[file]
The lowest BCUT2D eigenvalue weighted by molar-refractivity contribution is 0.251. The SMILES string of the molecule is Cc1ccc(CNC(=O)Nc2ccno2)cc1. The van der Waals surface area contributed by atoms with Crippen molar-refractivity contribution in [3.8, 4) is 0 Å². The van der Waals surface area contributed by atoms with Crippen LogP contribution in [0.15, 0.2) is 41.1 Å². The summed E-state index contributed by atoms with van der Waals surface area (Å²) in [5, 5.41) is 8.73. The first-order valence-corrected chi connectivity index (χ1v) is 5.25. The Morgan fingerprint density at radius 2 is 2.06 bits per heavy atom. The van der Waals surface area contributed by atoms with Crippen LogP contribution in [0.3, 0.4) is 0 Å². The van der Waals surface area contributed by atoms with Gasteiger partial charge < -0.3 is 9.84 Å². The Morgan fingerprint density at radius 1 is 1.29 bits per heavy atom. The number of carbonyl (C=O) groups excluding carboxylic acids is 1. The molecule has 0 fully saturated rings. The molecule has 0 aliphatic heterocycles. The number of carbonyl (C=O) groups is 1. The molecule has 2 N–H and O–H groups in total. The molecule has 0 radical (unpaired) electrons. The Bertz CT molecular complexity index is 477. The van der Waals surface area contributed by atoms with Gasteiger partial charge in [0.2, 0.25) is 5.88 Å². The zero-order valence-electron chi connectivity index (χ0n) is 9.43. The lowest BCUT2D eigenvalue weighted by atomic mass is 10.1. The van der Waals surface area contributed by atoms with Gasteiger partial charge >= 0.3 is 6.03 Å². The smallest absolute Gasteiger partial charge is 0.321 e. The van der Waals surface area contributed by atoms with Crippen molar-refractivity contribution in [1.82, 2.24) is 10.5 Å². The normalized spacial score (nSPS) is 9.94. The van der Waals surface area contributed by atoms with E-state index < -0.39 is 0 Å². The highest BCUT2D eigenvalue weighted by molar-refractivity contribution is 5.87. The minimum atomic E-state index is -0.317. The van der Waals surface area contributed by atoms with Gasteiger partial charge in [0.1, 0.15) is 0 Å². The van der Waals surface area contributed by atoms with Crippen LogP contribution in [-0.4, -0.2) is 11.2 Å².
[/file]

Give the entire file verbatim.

The lowest BCUT2D eigenvalue weighted by molar-refractivity contribution is 0.251. The SMILES string of the molecule is Cc1ccc(CNC(=O)Nc2ccno2)cc1. The van der Waals surface area contributed by atoms with Crippen molar-refractivity contribution in [3.8, 4) is 0 Å². The van der Waals surface area contributed by atoms with Crippen LogP contribution in [0.15, 0.2) is 41.1 Å². The summed E-state index contributed by atoms with van der Waals surface area (Å²) in [5, 5.41) is 8.73. The first-order valence-corrected chi connectivity index (χ1v) is 5.25. The Morgan fingerprint density at radius 2 is 2.06 bits per heavy atom. The van der Waals surface area contributed by atoms with Crippen LogP contribution in [0.3, 0.4) is 0 Å². The van der Waals surface area contributed by atoms with Gasteiger partial charge < -0.3 is 9.84 Å². The Morgan fingerprint density at radius 1 is 1.29 bits per heavy atom. The number of carbonyl (C=O) groups excluding carboxylic acids is 1. The molecule has 0 fully saturated rings. The molecule has 0 aliphatic heterocycles. The number of carbonyl (C=O) groups is 1. The molecule has 2 N–H and O–H groups in total. The molecule has 0 radical (unpaired) electrons. The Bertz CT molecular complexity index is 477. The van der Waals surface area contributed by atoms with Gasteiger partial charge in [0.2, 0.25) is 5.88 Å². The zero-order valence-electron chi connectivity index (χ0n) is 9.43. The lowest BCUT2D eigenvalue weighted by atomic mass is 10.1. The van der Waals surface area contributed by atoms with Gasteiger partial charge >= 0.3 is 6.03 Å². The smallest absolute Gasteiger partial charge is 0.321 e. The van der Waals surface area contributed by atoms with Crippen molar-refractivity contribution in [1.82, 2.24) is 10.5 Å². The normalized spacial score (nSPS) is 9.94. The van der Waals surface area contributed by atoms with E-state index < -0.39 is 0 Å². The highest BCUT2D eigenvalue weighted by molar-refractivity contribution is 5.87. The minimum atomic E-state index is -0.317. The van der Waals surface area contributed by atoms with Gasteiger partial charge in [0.1, 0.15) is 0 Å². The van der Waals surface area contributed by atoms with Crippen LogP contribution in [-0.4, -0.2) is 11.2 Å².